Mel Brooks is one of my comedic heroes. He awakens funny, is funny for lunch, and hilarious for dinner. He never stops, even at the advanced age of 92 He’s a national treasure. Here’s the great comic with Dick Cavett:

Here’s a comedy summit meeting featuring Mel Brooks and Johnny Carson:

I have one more clip for your entertainment, here’s the birthday boy with his dear friend Carl Reiner:

Happy Birthday, Mel. Here’s the obligatory ending, for me at least:

 

 

Historical Both Sides!

Read this now.

The führer and the tattletale: Adolf Hitler’s aggression, Anne Frank’s leaks signal a troubling decline in European manners.
— @nytimesworld, January 11th, 1945, 2:42 PM

A.

Saturday Odds & Sods: The Day I Get Home

Fantastic Landscape (Volcano Erupting) by David Alfaro Siquerios.

Our visit to Virginia was a quickie. One of the highlights came on the return trip when we met longtime First Draft readers Lex and Carroll Alexander for lunch. We rendezvoused at Stamey’s in Greensboro, NC and ate the food of their people: barbecue. The meal included perhaps the best peach cobbler I’ve ever had. A good time was had by all but I’m afraid Carroll and I did most of the talking. She has family roots in the Gret Stet of Louisiana and I was eager to untangle them. Nosy might be a better word, but it’s always fun to learn someone has Momus/Comus/Proteus old line krewe types in the family. You never know what happens when you give someone’s family tree a shake. All sorts of oddities are likely to fall out.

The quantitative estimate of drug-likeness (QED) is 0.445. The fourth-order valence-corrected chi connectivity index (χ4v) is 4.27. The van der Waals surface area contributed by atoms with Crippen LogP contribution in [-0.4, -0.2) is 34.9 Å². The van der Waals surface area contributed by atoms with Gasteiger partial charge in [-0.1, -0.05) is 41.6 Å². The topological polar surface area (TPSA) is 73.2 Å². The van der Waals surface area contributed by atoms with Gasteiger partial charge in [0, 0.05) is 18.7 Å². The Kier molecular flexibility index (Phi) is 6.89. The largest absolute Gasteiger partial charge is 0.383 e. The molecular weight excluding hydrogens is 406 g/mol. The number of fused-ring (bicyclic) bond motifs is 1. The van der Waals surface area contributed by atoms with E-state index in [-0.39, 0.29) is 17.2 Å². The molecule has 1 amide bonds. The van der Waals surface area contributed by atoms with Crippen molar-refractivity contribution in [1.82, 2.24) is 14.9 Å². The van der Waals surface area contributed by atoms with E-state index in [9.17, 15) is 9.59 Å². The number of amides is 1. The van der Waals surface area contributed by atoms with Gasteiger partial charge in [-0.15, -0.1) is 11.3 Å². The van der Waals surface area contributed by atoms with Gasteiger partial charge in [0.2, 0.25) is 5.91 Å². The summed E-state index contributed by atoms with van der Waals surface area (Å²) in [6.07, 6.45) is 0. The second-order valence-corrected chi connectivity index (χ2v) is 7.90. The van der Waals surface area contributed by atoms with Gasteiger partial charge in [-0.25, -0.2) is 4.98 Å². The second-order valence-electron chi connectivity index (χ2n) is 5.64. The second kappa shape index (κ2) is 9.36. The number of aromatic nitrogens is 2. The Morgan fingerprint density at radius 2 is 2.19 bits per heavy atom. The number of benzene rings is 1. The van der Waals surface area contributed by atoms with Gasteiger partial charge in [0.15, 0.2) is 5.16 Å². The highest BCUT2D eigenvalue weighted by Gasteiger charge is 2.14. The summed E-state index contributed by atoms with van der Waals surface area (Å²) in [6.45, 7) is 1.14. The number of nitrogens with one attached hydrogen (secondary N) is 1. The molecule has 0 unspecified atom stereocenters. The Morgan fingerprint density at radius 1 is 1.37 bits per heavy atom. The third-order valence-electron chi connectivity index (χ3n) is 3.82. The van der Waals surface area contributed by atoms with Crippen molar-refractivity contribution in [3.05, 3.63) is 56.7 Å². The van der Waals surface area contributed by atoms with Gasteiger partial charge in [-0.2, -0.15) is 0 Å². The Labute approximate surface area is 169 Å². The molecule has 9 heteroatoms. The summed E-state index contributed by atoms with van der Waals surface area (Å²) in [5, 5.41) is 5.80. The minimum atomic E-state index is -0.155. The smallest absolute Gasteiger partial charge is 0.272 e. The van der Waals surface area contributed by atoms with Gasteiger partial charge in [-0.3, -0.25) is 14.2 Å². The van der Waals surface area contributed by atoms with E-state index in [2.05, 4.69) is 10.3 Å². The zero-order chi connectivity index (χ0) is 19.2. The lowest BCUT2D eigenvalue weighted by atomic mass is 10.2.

On a weird note, I got into a twitter slagging match last week with a Gret Stet legislator’s wife. My crime was criticizing her hubby’s voting record. She was not amused and he contacted me by DM. “Perfection” is a terrible burden and they don’t carry it well. #sarcasm. I wound up inviting them to a “block party” so the fight would end. I’m not sure why they think fighting with citizens is a good move but they do.  I’m not the first person to have this experience and won’t be the last. Weird, weird, weird.